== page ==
Adam Turner, the 31-year-old principal conductor for Virginia Opera who takes the helm this season, is about to find out how to follow a legend. “He’s irreplaceable,” says Turner of the flamboyant Peter Mark, newly appointed emeritus artistic director of Virginia’s official opera company, who served as its founding artistic director for 35 years and shaped Virginia Opera into a world-class company. (Though he was famously dismissed in 2010, Mark is now honored by VO and, hints Turner, may return to conduct a production someday.) “I have enormous shoes to fill.”
No newcomer, he has been resident conductor under Robin Thompson, Mark’s replacement, since 2012. Turner has a vision for the company’s milestone year, which will see performances in four different cities, starting in Norfolk in September with a production of Stephen Sondheim’s Tony-winning Sweeney Todd. “I think our 40th anniversary season is really a testament to American opera companies. It’s great theater, powered by the human voice without amplification.” Opera purists will be equally delighted and scandalized, he says. There is Verdi’s classic La Traviata (“a throwback to our first season in 1975”), and also Richard Strauss’ Salome, which was “scandalous at the turn of the century and continues to be to this day.”
Virginia Opera is a busy company; in addition to this season's four productions, it offers many community programs. Operation Opera introduces newcomers to the world of opera (headed by the beloved Glenn Winters—aka Dr. Opera), student nights and school tours serve young fans, and the company even puts on free outdoor performances in Richmond's Dogwood Dell Amphitheatre and Norfolk's Town Point Park.
Turner is excited about the season opener. “Many people consider it [Sweeney Todd] a musical but I would strongly oppose that,” he says. “It truly is an opera, a very dark piece with comedic elements. It's supposed to be this nice piece of fluff, but as we will show you, it's nothing of the sort.”
“The Fairfax Symphony Orchestra plays at an extremely high level of professionalism and makes music with a wonderful combination of both technical excellence and passion and commitment,” Henry Fogel, the former president of the American Symphony Orchestra League, said recently. High praise indeed, and we can largely thank the influential William Hudson, who set a high baton when he conducted and nurtured the FSO from 1971-2009.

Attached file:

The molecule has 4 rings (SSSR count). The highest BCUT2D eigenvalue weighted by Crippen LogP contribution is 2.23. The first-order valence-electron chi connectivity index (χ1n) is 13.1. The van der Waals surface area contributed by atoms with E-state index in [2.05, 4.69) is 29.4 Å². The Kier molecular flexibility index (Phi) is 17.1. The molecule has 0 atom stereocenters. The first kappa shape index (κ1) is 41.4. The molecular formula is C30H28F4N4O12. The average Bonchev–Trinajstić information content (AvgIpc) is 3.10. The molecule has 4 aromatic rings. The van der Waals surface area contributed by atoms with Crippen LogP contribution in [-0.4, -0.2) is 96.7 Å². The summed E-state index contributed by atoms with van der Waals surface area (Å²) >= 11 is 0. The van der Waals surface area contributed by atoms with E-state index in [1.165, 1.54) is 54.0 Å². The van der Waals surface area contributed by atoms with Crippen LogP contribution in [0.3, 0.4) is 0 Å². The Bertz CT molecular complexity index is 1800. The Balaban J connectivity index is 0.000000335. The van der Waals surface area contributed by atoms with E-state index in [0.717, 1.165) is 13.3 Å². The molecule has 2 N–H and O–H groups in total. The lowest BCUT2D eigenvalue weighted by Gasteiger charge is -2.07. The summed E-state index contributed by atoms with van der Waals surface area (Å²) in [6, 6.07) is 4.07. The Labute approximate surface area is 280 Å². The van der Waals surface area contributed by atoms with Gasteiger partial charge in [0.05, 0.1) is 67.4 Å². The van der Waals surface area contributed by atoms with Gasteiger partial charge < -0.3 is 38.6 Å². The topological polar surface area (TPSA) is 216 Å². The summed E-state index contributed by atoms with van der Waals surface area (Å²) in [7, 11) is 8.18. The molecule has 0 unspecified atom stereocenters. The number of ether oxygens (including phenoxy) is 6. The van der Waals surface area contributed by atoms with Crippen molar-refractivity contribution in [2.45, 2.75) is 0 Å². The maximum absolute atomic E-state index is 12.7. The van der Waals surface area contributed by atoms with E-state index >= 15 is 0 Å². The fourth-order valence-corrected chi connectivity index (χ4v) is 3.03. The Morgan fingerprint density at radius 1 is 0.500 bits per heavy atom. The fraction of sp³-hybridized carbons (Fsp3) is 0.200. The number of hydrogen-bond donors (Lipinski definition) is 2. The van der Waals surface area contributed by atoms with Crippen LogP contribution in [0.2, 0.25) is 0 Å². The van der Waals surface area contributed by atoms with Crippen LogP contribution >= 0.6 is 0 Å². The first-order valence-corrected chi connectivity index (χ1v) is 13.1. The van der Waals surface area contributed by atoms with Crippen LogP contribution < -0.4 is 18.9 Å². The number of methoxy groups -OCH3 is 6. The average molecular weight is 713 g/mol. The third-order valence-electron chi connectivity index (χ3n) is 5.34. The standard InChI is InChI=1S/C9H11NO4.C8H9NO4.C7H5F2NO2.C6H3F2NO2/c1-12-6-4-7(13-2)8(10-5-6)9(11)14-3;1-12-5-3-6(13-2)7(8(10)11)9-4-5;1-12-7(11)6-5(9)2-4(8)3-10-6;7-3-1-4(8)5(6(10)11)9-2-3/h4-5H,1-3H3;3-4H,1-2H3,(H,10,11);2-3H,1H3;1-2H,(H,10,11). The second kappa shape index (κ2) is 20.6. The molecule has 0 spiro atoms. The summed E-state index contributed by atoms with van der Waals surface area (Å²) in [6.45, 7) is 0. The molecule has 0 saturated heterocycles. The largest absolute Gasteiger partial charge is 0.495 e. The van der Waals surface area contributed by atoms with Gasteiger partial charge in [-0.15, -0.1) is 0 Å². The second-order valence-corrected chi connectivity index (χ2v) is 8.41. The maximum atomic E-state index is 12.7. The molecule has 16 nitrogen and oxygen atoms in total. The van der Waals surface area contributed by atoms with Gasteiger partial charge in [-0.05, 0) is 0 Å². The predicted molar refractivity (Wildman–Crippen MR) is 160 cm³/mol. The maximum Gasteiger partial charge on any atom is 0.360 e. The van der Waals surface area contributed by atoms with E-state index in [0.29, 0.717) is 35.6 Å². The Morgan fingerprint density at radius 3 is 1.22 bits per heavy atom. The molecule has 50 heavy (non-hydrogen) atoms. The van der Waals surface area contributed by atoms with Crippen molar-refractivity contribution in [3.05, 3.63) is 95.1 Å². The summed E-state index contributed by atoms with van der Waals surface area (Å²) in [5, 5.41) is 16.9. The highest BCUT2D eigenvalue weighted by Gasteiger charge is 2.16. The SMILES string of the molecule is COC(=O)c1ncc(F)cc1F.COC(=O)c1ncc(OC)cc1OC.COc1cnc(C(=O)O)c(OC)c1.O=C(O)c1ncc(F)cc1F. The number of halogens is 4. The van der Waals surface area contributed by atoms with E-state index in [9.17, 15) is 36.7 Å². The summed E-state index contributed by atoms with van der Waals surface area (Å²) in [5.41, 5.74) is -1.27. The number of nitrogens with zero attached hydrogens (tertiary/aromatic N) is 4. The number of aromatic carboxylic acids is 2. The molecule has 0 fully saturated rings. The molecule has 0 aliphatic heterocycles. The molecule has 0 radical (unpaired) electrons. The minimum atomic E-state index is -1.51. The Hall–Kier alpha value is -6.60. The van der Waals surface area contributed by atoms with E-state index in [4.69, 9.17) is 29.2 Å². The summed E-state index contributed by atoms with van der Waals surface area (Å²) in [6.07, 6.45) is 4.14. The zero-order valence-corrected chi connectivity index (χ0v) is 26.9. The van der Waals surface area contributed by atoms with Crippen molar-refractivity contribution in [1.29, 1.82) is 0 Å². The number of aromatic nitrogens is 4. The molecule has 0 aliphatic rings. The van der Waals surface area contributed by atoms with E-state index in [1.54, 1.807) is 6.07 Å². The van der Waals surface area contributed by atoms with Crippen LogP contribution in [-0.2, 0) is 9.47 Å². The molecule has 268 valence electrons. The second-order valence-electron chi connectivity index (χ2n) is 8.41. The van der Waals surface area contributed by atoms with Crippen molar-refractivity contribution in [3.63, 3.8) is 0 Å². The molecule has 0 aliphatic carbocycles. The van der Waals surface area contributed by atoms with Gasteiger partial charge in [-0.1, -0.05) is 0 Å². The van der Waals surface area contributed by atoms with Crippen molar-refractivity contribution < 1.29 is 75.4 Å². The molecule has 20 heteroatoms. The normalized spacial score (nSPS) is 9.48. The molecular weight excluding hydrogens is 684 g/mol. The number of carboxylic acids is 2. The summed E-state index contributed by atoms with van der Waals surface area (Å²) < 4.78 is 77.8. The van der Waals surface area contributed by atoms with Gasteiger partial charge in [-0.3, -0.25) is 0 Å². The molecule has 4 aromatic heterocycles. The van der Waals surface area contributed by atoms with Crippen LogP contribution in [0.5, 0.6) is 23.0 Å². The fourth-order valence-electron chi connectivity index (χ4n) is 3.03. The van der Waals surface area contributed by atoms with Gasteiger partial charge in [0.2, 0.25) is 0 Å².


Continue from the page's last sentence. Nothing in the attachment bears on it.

Under current music director Chris Zimmerman, the orchestra’s presence as a community resource has only grown. More than 30 performances per year are given free in county parks, and FSO musicians are so engrained in local education initiatives that oboes are almost as popular as iPods in Fairfax schools.
If there are common themes found in the forthcoming 58th season of the Richmond Symphony, they are collaboration and variety.“
We don’t think of ourselves as purely a classical music provider,” says David Fisk, the symphony’s executive director (and sometime pianist). “That’s at the heart of what we do, but we are all about playing orchestral music and that enables us to have such a broad range of programming.”
Nothing will highlight this more than the final two concerts in May of 2015 at the symphony’s regular home, Richmond CenterStage: a tribute to the music of Bugs Bunny and Loony Tunes cartoons, and “The Virginia Sesquicentennial of the American Civil War Commission: Finale Concert,” a free concert performed with the sponsorship of the Virginia General Assembly. “There you have it, side by side, just a week apart, two very different ways in which music can inspire and unite communities,” says Fisk.
The Symphony is preparing a program of music by the noted jazz composer Duke Ellington that will include the contributions of the One Voice Chorus, and will also be presented in a special performance at St. Paul’s Church.